I’m guilty of not giving Mom a fair shake at times. Until I was 10 or 12, I thought the sun rose and set on her. To be fair, her life was not easy from the get-go. She and her twin brother Floyd lost their mom when they were 2 weeks old. Although they had 2 sets of doting grandparents who raised and adored them, Mom always felt her dad blamed her and Floyd for their mother’s death. Her dad left the child rearing to his parents and in-laws. And never was a very involved father. She learned rejection at a very young age.
|Maternal grandma Berghuis with Florence and Floyd, 1927…|
Mom professed her devotion for both sets of grandparents, yet she seemed awfully eager to be away from them. She was smart and got good grades in school, but married Dad who was 10 years older than her before her 16th birthday. Wow. And she would never, ever admit to that. I had to figure it out on my fingers. It wasn’t like they had my sister 6 months later either. They were married 9 months before Mona was born. I’ve counted it out. Several times. On my fingers. I wasn’t added to the family mix until past their 8th anniversary, and was always lead to believe I was not planned. But they both seemed happy to have me.
|Paternal grands, Wanningen’s raising Florence and Floyd, 1931…|
I wish I remembered more of the family dynamics before we lost Larry in 1958, but I hadn’t yet reached my 8th birthday when he died. The family pictures I have suggest a pretty normal, happy, well adjusted family of 5. After losing Larry, I don’t remember any of us being very happy. Dad seemed to drift away from family things, Mom grew over zealous in her need to protect me from harm and manipulate my life. Mona was either ignored or picked on. Mom seemed secretive. And so alone.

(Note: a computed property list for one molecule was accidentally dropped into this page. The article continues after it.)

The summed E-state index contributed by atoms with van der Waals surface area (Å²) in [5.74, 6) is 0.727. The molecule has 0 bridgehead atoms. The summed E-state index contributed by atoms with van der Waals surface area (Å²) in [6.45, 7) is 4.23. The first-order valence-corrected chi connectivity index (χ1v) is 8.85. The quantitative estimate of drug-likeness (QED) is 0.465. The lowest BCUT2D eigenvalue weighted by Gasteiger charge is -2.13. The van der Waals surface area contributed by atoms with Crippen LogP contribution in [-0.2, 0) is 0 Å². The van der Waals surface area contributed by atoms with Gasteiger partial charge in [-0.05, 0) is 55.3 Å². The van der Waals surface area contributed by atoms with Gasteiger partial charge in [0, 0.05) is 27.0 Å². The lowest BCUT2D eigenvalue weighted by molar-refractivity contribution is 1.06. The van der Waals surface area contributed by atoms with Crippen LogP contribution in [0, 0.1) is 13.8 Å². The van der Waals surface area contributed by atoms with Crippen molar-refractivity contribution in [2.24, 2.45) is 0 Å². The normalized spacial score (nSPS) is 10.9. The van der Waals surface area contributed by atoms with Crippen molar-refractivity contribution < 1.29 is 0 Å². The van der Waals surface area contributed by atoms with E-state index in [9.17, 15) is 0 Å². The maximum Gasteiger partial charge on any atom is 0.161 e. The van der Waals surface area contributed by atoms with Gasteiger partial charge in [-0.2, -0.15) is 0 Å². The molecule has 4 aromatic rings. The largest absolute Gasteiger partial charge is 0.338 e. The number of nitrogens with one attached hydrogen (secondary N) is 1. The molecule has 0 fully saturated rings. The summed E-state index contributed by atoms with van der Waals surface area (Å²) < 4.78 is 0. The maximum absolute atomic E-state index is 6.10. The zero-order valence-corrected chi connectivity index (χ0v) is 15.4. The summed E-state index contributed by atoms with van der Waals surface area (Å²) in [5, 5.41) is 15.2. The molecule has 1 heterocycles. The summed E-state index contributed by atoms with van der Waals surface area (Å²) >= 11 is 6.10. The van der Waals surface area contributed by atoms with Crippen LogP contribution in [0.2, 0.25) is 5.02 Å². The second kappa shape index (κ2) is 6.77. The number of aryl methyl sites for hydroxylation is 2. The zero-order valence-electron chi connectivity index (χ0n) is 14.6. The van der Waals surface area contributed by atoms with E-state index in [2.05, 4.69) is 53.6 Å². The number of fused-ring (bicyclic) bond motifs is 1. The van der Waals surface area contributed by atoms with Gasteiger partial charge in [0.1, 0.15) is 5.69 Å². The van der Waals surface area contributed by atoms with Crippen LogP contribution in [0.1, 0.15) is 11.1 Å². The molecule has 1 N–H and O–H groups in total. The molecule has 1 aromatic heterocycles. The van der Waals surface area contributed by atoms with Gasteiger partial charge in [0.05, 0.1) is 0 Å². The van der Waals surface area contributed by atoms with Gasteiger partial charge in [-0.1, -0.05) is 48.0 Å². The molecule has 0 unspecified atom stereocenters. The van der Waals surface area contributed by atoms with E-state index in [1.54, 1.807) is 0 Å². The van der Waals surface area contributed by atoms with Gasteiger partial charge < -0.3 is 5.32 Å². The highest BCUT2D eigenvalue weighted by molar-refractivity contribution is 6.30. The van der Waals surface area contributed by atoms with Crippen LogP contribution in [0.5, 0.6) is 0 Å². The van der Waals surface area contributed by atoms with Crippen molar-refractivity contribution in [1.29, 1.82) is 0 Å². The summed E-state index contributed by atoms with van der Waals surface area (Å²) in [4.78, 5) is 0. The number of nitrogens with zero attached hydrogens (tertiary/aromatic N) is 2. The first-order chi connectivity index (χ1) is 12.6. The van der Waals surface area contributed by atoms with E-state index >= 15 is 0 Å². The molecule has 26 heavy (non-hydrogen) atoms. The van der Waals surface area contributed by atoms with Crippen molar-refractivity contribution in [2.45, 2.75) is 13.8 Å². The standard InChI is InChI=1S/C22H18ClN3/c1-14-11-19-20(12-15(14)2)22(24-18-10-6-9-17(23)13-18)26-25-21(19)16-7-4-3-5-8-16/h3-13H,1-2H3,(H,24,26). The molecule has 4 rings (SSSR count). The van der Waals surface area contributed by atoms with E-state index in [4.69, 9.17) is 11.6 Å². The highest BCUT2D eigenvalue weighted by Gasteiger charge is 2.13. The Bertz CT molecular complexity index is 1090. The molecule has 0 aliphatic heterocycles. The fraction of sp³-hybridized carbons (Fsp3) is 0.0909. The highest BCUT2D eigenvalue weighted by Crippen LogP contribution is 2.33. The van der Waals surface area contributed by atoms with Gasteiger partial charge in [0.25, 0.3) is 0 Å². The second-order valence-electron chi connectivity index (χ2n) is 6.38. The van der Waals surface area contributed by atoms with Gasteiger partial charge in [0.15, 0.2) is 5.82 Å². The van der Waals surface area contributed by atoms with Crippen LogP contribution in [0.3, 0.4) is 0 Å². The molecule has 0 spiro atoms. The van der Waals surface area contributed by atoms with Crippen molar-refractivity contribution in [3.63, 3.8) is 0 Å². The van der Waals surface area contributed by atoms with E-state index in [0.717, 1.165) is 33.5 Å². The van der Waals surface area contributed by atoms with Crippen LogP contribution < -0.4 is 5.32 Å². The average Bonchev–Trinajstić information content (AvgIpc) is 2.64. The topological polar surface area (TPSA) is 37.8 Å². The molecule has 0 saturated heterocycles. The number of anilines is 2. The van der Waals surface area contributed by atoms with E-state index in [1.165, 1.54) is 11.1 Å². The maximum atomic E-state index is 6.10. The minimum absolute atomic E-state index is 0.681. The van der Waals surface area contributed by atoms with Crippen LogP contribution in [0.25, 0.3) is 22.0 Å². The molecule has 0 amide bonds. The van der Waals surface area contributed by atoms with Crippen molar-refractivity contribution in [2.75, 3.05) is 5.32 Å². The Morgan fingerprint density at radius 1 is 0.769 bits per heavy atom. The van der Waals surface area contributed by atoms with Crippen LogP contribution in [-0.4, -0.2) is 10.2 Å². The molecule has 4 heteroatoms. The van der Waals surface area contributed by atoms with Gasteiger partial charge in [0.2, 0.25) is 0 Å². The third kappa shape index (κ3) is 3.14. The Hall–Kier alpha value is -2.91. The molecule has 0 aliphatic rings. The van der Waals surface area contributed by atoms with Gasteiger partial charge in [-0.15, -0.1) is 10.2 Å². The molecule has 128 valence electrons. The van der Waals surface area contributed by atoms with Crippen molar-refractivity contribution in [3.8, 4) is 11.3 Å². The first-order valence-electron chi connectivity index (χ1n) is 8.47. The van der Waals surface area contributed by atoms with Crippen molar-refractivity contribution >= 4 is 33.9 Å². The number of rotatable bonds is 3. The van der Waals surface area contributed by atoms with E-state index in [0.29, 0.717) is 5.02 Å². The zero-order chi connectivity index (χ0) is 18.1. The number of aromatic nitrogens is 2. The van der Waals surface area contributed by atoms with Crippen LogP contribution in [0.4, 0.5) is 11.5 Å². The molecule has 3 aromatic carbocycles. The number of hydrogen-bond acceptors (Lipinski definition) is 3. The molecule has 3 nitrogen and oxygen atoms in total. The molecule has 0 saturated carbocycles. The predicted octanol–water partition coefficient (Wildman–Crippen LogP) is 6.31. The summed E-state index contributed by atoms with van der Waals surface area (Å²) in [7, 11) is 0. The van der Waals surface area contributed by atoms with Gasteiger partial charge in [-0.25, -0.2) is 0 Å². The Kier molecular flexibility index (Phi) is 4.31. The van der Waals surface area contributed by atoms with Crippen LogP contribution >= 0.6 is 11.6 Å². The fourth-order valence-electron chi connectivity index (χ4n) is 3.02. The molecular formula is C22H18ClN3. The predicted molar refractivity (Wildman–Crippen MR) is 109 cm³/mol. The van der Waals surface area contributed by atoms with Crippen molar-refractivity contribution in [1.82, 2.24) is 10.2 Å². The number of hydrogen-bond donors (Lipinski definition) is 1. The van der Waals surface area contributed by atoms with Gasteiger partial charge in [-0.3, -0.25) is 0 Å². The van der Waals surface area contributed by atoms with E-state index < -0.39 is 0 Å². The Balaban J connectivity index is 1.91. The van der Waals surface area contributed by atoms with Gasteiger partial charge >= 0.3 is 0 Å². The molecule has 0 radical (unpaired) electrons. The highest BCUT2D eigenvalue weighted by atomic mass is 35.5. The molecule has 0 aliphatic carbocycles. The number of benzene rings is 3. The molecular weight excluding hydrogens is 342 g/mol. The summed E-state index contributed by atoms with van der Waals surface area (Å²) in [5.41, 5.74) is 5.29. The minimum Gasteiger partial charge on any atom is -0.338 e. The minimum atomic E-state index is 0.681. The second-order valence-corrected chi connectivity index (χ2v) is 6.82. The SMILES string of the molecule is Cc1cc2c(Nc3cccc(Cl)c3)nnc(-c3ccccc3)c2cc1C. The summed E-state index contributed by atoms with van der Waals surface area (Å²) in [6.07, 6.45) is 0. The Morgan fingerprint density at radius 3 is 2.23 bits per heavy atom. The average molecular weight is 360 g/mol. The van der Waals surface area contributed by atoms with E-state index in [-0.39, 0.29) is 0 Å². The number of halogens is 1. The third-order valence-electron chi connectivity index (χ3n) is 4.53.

|Mona, Mom and Larry. About 1948…|
Not once during her life do I remember Mom going out for lunch with a friend. Ever. I know the neighborhood women had coffee together in the mornings, but I think that was before Larry died. I don’t think it was after we moved to 15th street. She didn’t belong to a circle at church, but for many years either entertained folks from church on Sunday nights or accepted invitations from other church families. This seemed to be the extent of their social life. Sunday night coffee hour.
Mom did have some great friendships with co-workers at different places she worked. Valley Manor and G & H Hatchery. She talked about her co-workers, (usually positive) or cute stories about the residents. She was friendly with many of the neighbor’s to a point. But to this young girl’s memory, Mom usually seemed sad, alone and aloof.
I hit the rebellious stage hard and head on about the age of 12. Mom was pretty domineering and manipulative. Dad was gone most nights, involved with church activities like visiting the sick. Mom loved that I had friends, but didn’t like it when I wanted to go anywhere, especially at night. There was only so much quiet a young teen could take. Most of my friends had noise, brothers and sisters, family chaos in their homes. It was just so quiet in our house. All the time.
|The house that held many secrets….|
I remember the first time I smoked. I was 8 or 9. Staying at some friends from church overnight. My friend, whose name is just beyond the fringe of my memory and I were playing by the farm house. Her dad was conversing with another guy and as a joke one of them offered each of us a puff from his cigar. My no name friend coughed, sputtered and turned a hideous shade of green. I loved the taste and feeling and wanted more. I’m convinced those 2 measly puffs would lead me to a life of smoking that lasted until I hit 39. Twenty-six years since I stopped and I still get cravings once in a while. Without a doubt, if I took one little puff, I’d be hooked like I never quit. Much like a recovering alcoholic falling off the wagon. I never really cared for the taste of beer or booze, but I certainly was addicted to smoking for 3 plus decades (and 30 lbs, guess that works out to 10 a decade, since I stopped).